French Court Saves Patient from Being Starved to Death

News: World News
by David Nussman  •  •  May 21, 2019   

Court of appeals orders doctors not to euthanize comatose patient Vincent Lambert

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REIMS, France ( - A French patient has been saved from euthanasia thanks to a court's last-minute intervention.

French citizen Vincent Lambert was in a motorcycle accident in 2008. The wreck left the 42-year-old man quadriplegic and in a coma. Doctors have referred to his condition as a vegetative state.

Lambert's wife has been pushing for the removal of his nutrition and hydration, claiming he would never want to live in a so-called vegetative state. His parents, on the other hand, are pushing to keep him alive.

Monday morning, doctors at a hospital in Reims removed Lambert's feeding tube and put him in deep sedation to begin his "end-of-life" process. Removing patients' life support and allowing them to die is referred to as passive euthanasia.

Dr. Vincent Sanchez of the University Hospital of Reims initiated the end-of-life procedure.

But Monday evening, an appeals court in Paris ordered the hospital to keep Lambert alive, halting the attempt at euthanasia. In an emergency session, the court ruled that France must respect the request of the U.N. Committee for the Rights of Disabled Persons, which had advised keeping Lambert alive so the committee could launch an investigation into the controversy.

They are going to restore nutrition and give him drink. For once I am proud of the courts.

Lambert's mother, Viviane, commented, "They are going to restore nutrition and give him drink. For once I am proud of the courts."

Viviane called the ruling a "very big victory."

Catholics around the world expressed support for Lambert on Monday, as medical staff readied to pull his feeding tube.

Cardinal Robert Sarah of Guinea posted on Twitter a photo of Lambert along with a quotation from the Gospel of St. Matthew, saying:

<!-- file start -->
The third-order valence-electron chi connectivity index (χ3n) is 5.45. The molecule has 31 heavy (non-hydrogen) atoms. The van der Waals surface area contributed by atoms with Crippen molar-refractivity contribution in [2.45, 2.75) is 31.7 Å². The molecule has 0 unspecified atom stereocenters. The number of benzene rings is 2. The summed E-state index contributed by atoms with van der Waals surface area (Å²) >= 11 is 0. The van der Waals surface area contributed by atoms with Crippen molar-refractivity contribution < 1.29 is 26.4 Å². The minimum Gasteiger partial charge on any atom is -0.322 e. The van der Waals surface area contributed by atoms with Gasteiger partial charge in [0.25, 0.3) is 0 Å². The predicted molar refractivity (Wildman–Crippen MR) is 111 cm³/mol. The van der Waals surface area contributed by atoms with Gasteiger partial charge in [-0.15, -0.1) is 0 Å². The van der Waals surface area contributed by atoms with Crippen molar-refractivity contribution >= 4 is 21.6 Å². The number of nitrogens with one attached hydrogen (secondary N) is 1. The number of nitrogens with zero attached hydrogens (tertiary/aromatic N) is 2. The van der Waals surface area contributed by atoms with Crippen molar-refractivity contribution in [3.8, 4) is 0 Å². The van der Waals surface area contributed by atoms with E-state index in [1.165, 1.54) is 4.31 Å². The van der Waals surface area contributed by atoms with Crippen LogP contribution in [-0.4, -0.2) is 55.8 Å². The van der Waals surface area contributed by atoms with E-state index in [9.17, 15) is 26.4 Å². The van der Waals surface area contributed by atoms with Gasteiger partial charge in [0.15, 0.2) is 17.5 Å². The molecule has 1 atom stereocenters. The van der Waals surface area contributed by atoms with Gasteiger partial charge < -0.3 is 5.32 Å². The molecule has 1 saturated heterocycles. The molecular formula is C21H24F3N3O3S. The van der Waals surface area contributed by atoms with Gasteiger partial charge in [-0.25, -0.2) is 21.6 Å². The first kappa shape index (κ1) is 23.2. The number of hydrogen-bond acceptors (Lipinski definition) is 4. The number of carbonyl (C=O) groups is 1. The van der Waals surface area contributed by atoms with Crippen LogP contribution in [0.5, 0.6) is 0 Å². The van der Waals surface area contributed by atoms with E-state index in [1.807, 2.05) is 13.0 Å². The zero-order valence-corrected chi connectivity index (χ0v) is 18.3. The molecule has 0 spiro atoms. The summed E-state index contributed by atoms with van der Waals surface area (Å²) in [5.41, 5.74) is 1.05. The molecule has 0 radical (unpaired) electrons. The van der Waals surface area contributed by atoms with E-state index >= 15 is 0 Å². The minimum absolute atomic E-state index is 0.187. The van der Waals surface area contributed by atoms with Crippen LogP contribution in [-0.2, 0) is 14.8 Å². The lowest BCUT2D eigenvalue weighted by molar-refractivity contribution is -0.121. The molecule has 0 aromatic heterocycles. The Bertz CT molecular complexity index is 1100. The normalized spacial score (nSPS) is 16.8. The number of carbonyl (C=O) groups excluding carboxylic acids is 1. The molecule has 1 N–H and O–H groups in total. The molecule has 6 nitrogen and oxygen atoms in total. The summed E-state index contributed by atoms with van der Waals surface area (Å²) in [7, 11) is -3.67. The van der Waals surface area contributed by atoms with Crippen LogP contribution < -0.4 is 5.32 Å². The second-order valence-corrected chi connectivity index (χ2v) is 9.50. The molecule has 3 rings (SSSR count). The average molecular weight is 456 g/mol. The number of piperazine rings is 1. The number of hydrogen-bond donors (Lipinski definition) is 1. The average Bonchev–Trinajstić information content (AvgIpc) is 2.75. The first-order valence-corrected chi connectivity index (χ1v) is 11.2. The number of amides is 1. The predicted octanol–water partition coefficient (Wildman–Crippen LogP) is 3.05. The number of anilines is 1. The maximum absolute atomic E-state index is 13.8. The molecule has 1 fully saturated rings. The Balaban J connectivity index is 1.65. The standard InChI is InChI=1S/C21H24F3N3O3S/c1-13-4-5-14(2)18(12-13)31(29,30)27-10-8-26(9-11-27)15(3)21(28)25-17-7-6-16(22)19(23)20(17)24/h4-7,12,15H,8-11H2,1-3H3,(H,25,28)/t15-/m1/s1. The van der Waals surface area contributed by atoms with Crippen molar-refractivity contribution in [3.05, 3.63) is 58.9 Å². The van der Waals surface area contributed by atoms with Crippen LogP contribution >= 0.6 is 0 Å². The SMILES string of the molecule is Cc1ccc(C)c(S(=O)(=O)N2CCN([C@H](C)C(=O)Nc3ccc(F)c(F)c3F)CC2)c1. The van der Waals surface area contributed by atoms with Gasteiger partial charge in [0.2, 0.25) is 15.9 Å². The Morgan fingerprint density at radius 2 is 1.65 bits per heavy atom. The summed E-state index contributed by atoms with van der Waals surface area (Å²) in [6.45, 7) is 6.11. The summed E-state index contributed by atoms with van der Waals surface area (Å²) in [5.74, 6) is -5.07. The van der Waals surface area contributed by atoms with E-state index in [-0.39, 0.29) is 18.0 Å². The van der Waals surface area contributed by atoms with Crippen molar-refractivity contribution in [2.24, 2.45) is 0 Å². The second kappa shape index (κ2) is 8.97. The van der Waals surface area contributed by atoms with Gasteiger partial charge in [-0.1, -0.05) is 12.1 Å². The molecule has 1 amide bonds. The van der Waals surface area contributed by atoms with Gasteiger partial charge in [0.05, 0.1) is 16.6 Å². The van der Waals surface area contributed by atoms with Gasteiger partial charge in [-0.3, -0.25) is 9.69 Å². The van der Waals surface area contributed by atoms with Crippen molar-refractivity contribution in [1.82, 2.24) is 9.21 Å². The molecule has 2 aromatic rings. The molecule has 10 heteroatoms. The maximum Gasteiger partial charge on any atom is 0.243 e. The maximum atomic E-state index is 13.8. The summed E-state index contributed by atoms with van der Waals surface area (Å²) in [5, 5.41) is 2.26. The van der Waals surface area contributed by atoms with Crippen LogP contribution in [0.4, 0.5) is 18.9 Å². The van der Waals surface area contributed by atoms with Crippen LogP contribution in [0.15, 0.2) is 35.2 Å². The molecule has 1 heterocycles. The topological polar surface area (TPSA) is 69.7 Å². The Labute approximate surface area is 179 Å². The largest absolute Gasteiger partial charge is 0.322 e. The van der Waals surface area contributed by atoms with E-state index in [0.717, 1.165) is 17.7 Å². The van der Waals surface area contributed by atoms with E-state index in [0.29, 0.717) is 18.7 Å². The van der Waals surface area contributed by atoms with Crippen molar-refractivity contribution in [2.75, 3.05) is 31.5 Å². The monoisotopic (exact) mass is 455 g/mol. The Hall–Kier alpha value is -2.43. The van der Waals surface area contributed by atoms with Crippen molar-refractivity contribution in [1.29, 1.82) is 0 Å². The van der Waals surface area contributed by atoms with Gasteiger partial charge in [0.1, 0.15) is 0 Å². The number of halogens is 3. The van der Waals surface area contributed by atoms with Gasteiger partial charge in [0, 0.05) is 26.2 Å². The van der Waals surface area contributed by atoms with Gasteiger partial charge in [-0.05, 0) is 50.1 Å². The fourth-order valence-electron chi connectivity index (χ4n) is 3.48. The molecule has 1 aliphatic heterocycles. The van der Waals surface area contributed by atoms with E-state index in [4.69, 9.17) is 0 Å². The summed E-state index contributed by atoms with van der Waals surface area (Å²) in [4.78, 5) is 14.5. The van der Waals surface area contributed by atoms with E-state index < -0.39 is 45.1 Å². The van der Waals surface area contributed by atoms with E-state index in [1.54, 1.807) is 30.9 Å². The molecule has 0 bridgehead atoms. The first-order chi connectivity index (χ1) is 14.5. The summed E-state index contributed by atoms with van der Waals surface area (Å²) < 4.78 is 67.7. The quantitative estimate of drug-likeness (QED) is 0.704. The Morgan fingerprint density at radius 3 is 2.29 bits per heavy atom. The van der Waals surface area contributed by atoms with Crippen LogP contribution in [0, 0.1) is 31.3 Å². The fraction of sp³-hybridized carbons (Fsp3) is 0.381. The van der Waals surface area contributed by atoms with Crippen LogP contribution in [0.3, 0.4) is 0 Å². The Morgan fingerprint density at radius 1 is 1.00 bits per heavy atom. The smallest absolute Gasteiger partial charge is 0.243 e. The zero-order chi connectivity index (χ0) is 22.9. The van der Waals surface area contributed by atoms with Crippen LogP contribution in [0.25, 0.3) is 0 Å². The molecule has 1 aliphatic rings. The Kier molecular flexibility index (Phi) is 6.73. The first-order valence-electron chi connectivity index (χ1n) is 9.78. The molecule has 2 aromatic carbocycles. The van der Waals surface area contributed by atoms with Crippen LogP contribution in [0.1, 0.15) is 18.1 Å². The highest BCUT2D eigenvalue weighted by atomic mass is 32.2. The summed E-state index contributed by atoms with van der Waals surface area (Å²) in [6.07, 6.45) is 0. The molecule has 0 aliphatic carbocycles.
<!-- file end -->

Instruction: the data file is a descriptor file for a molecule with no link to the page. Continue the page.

Then he will say to those on the left, "Go away from me, you cursed, into the eternal fire that has been prepared for the devil and his angels. Because I was hungry and you did not give me food, I was thirsty and you did not give me to drink."

Cardinal Raymond Burke told LifeSiteNews during an interview Monday:

I am deeply concerned for Vincent Lambert and for the many other victims of euthanasia, for it is clear that, if the withholding of nutrition and hydration is justified in the case of Vincent Lambert, no one who finds himself or herself in a gravely weakened condition will enjoy the fundamental respect for his or her life.

He also stated, "The first precept of the natural law is the protection and promotion of all human life, especially of human life which is heavily burdened by special needs or grave illness or advanced years."

Cardinal Burke returned to natural law later in the interview, saying, "In the case of Vincent Lambert, our duty to uphold the natural law means insisting that he be provided the normal care for a person in his condition."

In the case of Vincent Lambert, our duty to uphold the natural law means insisting that he be provided the normal care for a person in his condition.

When asked about the terminology "vegetative state," Cdl. Burke replied, "The term, 'a vegetative state,' must be used with great care, for it can lead to viewing the one suffering the condition as less than human."

Fearing their son would soon lose life support, Viviane and her husband gave Vincent what they thought was a final goodbye on Sunday. A video shared online shows Viviane talking to Vincent about the situation on Sunday. Some claim Vincent can be seen crying in response to what his mother tells him.

Lambert's case has often been compared to that of Terri Schiavo, an American woman who was in a so-called vegetative state for years as her ex-husband and family battled in the courts over whether to pull the plug or keep her alive. She died in 2005, 13 days after life support was removed.

Schiavo's death was two days prior to the death of Pope St. John Paul II, who as pope promoted respect for the lives of comatose patients.

Cardinal Burke cited John Paul II repeatedly during his recent interview with LifeSiteNews. He referenced a 2004 address to doctors, in which John Paul said: "I should like particularly to underline how the administration of water and food, even when provided by artificial means, always represents a natural means of preserving life, not a medical act. Its use, furthermore, should be considered, in principle, ordinary and proportionate, and as such morally obligatory."

In 2015, French hospital officials delayed making a final decision on whether or not to let Lambert die due to security concerns surrounding the controversy.

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